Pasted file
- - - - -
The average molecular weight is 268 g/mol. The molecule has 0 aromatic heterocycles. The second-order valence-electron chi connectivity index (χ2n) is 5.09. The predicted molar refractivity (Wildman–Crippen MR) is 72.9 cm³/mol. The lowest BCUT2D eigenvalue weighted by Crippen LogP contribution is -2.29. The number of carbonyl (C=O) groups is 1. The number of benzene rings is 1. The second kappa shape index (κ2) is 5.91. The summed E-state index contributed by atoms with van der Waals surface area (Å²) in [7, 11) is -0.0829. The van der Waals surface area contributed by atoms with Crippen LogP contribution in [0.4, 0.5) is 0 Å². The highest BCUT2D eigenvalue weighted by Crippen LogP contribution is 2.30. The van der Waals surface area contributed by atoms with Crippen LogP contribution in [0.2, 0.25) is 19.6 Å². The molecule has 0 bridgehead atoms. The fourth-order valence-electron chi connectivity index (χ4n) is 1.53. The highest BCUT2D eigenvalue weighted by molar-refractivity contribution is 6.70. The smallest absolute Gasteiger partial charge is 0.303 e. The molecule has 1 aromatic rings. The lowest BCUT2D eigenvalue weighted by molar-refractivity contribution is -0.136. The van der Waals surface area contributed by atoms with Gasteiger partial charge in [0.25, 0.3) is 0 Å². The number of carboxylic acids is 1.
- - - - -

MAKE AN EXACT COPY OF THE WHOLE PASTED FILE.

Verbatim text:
The average molecular weight is 268 g/mol. The molecule has 0 aromatic heterocycles. The second-order valence-electron chi connectivity index (χ2n) is 5.09. The predicted molar refractivity (Wildman–Crippen MR) is 72.9 cm³/mol. The lowest BCUT2D eigenvalue weighted by Crippen LogP contribution is -2.29. The number of carbonyl (C=O) groups is 1. The number of benzene rings is 1. The second kappa shape index (κ2) is 5.91. The summed E-state index contributed by atoms with van der Waals surface area (Å²) in [7, 11) is -0.0829. The van der Waals surface area contributed by atoms with Crippen LogP contribution in [0.4, 0.5) is 0 Å². The highest BCUT2D eigenvalue weighted by Crippen LogP contribution is 2.30. The van der Waals surface area contributed by atoms with Crippen LogP contribution in [0.2, 0.25) is 19.6 Å². The molecule has 0 bridgehead atoms. The fourth-order valence-electron chi connectivity index (χ4n) is 1.53. The highest BCUT2D eigenvalue weighted by molar-refractivity contribution is 6.70. The smallest absolute Gasteiger partial charge is 0.303 e. The molecule has 1 aromatic rings. The lowest BCUT2D eigenvalue weighted by molar-refractivity contribution is -0.136. The van der Waals surface area contributed by atoms with Gasteiger partial charge in [0.25, 0.3) is 0 Å². The number of carboxylic acids is 1.